B. "Mimtzo Cheftzecha" – the prohibition of sales on Shabbat. In sites which provide financial and commercial information, etc., it is clear that the consumer entering the site and reading the information is transgressing the prohibition from the Prophets: "Mimtzo Cheftzecha VeDaber Davar", a verse from which the Sages learn that one may not study his assets on Shabbat. In sites which collect money for information or any service or that a payment is given for ordering a certain item, the buyer is also transgressing a prohibition from the Sages of commerce on Shabbat, and he is certainly transgressing the prohibition of "Mimtzo Cheftzecha". On the other hand, the provider of the service or the seller, who is totally passive on Shabbat, is apparently not transgressing these prohibitions. However, in order to be in accordance with all opinions, one should make sure that the buyers' credit cards will be charged only after Shabbat, and that this information is publicized in the site in a place where everyone can see.

C. Shabbat Salary The Sages prohibited accepting the salary of working on Shabbat, even for doing a permitted action, and there are Halachic rulers who wrote that this prohibition applies also to renting out one's belongings on Shabbat, and such was ruled in the Shulchan Aruch. One needs to discuss if there is a problem of 'Shabbat Salary' ("Sachar Shabbat") when collecting payment for services provided on the Internet, also on Shabbat, or for buying an item, which was ordered on Shabbat from an operating commercial site. It seems that if the payment for using the site is monthly or yearly, there is certainly no problem, since it is considered a salary, which is covered up or intermingled in the rest of the salary, which is permitted. Also payment for an item ordered on the Internet is certainly not Shabbat Salary. However, receiving a one-time payment for information, watching a movie, downloading music, etc. is indeed prohibited, since it is similar to receiving payment for renting out one's belongings on Shabbat, etc., and this is the law also in the case of a site which has a virtual market, where the owner of the site receives a percentage of each transaction which takes place there. Therefore, such a site could be operated only in partnership with a non-Jew where each person profits from a certain day. Only in the case of great need and great loss of money may one rely on the lenient opinion that one can receive the percentages without a partnership with a non-Jew.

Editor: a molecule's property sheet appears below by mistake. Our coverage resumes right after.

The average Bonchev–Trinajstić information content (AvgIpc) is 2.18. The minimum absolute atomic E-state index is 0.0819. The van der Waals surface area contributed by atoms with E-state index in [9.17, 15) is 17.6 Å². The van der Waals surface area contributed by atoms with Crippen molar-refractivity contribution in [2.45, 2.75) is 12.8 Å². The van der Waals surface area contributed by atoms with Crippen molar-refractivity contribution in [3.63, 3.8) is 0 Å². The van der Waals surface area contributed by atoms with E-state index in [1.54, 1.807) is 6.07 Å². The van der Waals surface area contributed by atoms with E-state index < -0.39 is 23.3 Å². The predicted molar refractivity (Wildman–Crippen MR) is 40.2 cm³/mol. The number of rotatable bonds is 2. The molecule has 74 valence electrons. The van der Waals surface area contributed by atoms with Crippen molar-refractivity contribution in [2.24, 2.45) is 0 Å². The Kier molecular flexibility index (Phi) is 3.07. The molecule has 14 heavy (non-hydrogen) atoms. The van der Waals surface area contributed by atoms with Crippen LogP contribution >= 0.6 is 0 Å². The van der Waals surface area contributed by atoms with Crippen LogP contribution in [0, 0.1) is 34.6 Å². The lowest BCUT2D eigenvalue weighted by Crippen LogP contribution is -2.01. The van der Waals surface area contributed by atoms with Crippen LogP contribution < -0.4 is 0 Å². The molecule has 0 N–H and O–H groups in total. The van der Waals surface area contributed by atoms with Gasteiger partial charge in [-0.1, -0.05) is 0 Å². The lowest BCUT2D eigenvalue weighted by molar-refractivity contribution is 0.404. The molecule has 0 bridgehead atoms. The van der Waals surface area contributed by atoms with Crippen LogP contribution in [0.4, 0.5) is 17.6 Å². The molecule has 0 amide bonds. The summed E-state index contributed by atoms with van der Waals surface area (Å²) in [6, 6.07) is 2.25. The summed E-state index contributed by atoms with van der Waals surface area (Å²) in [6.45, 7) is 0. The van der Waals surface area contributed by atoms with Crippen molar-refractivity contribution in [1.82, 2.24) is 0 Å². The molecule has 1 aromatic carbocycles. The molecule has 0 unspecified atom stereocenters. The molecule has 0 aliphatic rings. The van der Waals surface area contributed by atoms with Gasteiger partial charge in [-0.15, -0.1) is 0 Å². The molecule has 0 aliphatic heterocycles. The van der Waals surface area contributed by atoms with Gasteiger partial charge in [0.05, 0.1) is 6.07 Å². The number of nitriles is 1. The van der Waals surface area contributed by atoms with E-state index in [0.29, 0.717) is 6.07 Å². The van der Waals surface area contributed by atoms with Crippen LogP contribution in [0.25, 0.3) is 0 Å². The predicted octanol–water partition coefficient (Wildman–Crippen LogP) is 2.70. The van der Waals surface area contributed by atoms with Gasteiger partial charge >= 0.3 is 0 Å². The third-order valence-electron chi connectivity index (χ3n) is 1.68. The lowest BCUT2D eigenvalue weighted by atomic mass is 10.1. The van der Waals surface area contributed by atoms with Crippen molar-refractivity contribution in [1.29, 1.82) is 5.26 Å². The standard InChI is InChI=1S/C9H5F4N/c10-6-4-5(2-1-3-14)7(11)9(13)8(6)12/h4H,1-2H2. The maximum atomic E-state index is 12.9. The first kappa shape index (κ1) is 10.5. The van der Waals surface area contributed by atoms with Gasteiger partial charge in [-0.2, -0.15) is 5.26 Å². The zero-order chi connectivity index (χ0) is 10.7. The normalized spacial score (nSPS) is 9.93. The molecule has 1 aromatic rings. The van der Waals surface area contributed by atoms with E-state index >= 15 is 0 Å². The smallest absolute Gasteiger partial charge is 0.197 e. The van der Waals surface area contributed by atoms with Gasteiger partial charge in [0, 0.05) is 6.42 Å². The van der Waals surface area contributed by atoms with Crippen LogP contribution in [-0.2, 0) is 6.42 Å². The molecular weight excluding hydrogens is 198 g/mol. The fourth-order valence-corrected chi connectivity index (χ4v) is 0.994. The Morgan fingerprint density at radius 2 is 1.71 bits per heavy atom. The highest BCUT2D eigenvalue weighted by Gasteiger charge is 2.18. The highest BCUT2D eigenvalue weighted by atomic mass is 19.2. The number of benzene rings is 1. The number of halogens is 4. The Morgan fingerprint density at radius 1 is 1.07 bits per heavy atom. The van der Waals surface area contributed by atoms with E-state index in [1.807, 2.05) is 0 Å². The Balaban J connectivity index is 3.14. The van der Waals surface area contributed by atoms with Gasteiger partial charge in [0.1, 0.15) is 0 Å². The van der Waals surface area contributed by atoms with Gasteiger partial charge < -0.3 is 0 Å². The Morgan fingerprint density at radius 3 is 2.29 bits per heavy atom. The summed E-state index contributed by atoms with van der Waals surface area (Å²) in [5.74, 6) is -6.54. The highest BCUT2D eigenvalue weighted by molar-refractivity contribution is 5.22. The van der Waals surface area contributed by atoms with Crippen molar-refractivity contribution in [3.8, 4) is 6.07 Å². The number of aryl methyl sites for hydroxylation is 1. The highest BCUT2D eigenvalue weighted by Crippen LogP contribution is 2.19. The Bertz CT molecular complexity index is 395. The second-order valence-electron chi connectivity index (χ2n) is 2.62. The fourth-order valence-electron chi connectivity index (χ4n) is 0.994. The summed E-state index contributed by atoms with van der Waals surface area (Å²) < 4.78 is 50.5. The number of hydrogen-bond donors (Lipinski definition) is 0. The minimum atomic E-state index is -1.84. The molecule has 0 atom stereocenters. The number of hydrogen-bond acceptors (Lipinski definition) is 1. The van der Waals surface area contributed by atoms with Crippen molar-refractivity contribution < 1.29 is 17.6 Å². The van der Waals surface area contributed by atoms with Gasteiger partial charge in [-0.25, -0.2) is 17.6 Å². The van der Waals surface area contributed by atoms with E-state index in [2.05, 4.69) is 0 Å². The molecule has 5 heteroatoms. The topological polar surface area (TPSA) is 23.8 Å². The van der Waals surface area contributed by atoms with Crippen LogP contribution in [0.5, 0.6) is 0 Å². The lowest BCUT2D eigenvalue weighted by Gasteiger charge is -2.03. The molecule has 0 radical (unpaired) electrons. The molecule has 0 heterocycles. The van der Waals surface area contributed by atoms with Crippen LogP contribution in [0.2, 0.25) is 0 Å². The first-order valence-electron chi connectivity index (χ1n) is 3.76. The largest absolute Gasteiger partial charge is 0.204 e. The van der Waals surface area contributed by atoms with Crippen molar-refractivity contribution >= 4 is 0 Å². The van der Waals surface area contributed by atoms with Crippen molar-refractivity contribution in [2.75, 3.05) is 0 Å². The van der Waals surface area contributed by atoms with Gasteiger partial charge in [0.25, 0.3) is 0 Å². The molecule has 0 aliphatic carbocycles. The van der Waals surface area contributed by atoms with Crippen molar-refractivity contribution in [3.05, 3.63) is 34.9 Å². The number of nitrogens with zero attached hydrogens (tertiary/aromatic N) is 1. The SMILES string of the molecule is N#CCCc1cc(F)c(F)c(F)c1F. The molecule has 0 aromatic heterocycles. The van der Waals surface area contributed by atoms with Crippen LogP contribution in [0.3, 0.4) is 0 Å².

D. Enjoying "Chillul Shabbat" The prohibition to receive enjoyment for the desecration of the Shabbat is only regarding enjoying the thing itself through which the Shabbat was desecrated, but not regarding the salary given for the "chillul Shabbat". Therefore, in the cases being discussed there is no problem of enjoying the desecration of Shabbat, especially since other people may receive enjoyment from the desecration of the Shabbat right after Shabbat. All this is under the condition that the owner of the site did not transgress any prohibition by leaving the site open on Shabbat (as elaborated in A), since if the site was operated in a prohibited manner, it appears that the owner may not receive the salary for this work.